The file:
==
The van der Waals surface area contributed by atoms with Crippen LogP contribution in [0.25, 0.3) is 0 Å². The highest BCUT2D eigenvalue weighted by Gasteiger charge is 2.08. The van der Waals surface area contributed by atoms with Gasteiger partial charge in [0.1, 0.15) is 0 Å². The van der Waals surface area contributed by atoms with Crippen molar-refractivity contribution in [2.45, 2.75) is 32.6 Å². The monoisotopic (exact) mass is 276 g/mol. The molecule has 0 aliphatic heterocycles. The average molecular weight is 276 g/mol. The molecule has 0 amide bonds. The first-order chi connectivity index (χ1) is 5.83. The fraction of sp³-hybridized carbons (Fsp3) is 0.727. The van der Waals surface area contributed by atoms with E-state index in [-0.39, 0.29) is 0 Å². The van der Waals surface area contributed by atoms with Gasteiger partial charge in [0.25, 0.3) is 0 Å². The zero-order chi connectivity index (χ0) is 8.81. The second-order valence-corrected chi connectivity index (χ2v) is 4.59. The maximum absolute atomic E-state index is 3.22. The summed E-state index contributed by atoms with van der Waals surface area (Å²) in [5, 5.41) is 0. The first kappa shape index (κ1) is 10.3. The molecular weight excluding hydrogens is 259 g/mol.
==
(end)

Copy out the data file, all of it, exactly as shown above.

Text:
The van der Waals surface area contributed by atoms with Crippen LogP contribution in [0.25, 0.3) is 0 Å². The highest BCUT2D eigenvalue weighted by Gasteiger charge is 2.08. The van der Waals surface area contributed by atoms with Gasteiger partial charge in [0.1, 0.15) is 0 Å². The van der Waals surface area contributed by atoms with Crippen molar-refractivity contribution in [2.45, 2.75) is 32.6 Å². The monoisotopic (exact) mass is 276 g/mol. The molecule has 0 aliphatic heterocycles. The average molecular weight is 276 g/mol. The molecule has 0 amide bonds. The first-order chi connectivity index (χ1) is 5.83. The fraction of sp³-hybridized carbons (Fsp3) is 0.727. The van der Waals surface area contributed by atoms with E-state index in [-0.39, 0.29) is 0 Å². The van der Waals surface area contributed by atoms with Gasteiger partial charge in [0.25, 0.3) is 0 Å². The zero-order chi connectivity index (χ0) is 8.81. The second-order valence-corrected chi connectivity index (χ2v) is 4.59. The maximum absolute atomic E-state index is 3.22. The summed E-state index contributed by atoms with van der Waals surface area (Å²) in [5, 5.41) is 0. The first kappa shape index (κ1) is 10.3. The molecular weight excluding hydrogens is 259 g/mol.